Analysis of Direct Seismic Risks and Its Effects on Existing Emergency Response Plans Near a Nuclear Power Station

Report Date: 

October 2001




The New England area is considered a moderate seismic risk region. A large and catastrophic earthquake is not expected to occur as often as other parts of the country, such as the State of California. But earthquakes still pose appreciable threat to the region and understanding of their consequences is important.

The direct consequences of earthquakes in the New England area are analyzed. The results of these analyses are given in terms of estimated number of damage to structures, roads and bridges, essential facilities such as hospitals, emergency response facilities, and schools, and number of casualties.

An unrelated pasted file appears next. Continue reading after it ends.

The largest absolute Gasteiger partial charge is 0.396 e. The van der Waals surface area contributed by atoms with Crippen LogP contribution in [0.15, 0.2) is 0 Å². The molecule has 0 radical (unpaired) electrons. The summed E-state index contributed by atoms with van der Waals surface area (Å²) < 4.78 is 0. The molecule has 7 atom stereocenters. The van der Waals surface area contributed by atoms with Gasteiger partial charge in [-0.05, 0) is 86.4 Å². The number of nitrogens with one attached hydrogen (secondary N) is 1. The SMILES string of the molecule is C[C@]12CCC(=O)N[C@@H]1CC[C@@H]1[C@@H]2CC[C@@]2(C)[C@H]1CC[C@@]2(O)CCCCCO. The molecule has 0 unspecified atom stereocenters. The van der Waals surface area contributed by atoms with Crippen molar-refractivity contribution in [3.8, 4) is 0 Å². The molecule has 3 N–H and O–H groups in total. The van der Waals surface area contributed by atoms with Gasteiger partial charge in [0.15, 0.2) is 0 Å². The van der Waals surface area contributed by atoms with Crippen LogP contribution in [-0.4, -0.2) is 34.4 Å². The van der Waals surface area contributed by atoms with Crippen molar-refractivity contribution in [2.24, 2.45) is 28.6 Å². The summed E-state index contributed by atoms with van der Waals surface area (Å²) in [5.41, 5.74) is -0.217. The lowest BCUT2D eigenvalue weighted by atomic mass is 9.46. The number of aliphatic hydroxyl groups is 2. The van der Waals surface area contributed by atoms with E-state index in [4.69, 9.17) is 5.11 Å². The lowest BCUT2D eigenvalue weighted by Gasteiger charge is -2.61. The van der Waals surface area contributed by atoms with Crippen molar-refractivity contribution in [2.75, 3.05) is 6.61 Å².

The results of direct seismic consequences are compared to risks introduced by a release of radionuclides from a nuclear reactor (Seabrook Nuclear Power Station) due to a seismic event. The nuclear-related fatality risks are much smaller than direct seismic risks, especially for a large seismic event.

The State of New Hampshire Radiological Emergency Response Plan outlines all necessary actions to be taken, including in case of an accident at Seabrook Reactor. The review of the plan suggests that the plan may fail in part or whole if there is an existing emergency (large earthquake) that inhibit the ability of the State to perform its functions to protect effected population from radiation exposure. There appears to be a need for the New Hampshire Office of Emergency Management to review its radiological emergency response plan to take into account possible seismic consequences, which lead to a release of radionuclides.


  • NSP

    Nuclear Systems Enhanced Performance


  • TR

RPT. No.: